Iraq succeeded in bringing sectarian tensions and violence down from their 2006 and 2007 high – until war broke out in Syria.
According to a Gallup poll conducted inside Syria, half of Syrians would leave their country if they could, up from 29 percent when the conflict first began.
Over the weekend, Iraq's government banned protests against the lavish pensions given to lawmakers, in the latest evidence that Iraqi democracy has struggled to take root.
The dominance of jihadi groups in some rebel-controlled parts of Syria has some there wondering if they've traded one dictator for another.
Iraqi Prime Minister Nouri al-Maliki says the Syrian war has awakened dormant Sunni-Shiite tensions.
Iraq is still dealing with the long-term consequences of the US invasion, and Iraqis have doubts that a US intervention in Syria would have better results.
In the Syrian city, fighting is down, but residents now face additional danger from rebel factions that have turned to kidnapping and other criminal activity.
The EU allowed the arms embargo to expire in June, but said it would not take action until August. That day is here.
Billions of dollars into bankrolling revolutions in Libya, Syria, and Egypt, the Qataris are finding that money can't deliver an airtight foreign policy.
Trying to understand individual events in Syria's war is daunting. But looking for trends gives a sense of the state of play: Syrians are in for a long, brutal war.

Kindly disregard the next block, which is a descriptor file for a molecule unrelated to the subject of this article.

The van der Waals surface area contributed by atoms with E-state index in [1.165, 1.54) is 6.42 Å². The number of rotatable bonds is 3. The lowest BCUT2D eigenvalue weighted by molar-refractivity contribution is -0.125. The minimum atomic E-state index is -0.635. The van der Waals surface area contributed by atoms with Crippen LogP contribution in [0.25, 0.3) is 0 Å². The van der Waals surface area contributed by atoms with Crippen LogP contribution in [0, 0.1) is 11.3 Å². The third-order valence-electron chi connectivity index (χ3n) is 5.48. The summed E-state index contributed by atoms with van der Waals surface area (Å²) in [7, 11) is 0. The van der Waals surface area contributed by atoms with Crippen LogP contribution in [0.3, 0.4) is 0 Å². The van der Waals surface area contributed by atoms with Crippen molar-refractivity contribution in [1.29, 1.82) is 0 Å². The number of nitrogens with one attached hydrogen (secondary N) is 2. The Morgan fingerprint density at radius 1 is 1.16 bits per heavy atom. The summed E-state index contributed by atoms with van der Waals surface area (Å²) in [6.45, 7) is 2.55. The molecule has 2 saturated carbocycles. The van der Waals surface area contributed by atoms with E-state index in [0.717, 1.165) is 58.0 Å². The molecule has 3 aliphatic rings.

Qatari stand-up comic Hamad al-Ameri borrows heavily from his upbringing – he grew up in Ireland – for his comedy routine.
Young people in Qatar say their contentment is not just about Qatar's oil wealth, but investment in education and innovation that gives them opportunity.
The unrest is unlikely to become a “Turkish Spring,” but it is testing democracy in Turkey.
Turkish Prime Minister Erdogan's approval rating has dropped almost 10 points since December, with a sharp decline since he began cracking down on protesters in Istanbul.
Turkey's Prime Minister Recep Tayyip Erdogan addressed hundreds of thousands of his cheering supporters in Istanbul saying, 'My patience has run out' with anti-government protests.
The Syrian rebels have long begged for the US to give them military assistance. Now some argue it may be too little, too late.
Prime Minister Erdogan has proposed that the fate of Gezi Park be put to a vote, but protesters are deeply skeptical the process will be enough to address underlying problems.
Swimming goggles and 'V for Vendetta' masks cropped up in street vendors' hands within days of the first demonstrations in Taksim Square.
Prime Minister Erdogan and the protesters are plotting their next steps after police overran the Taksim Square demonstration.
The Turkish lira has dropped to an 18-month low since protests began. That could undermine Prime Minister Erdogan, whose popularity has been tied to strong economic growth on his watch.
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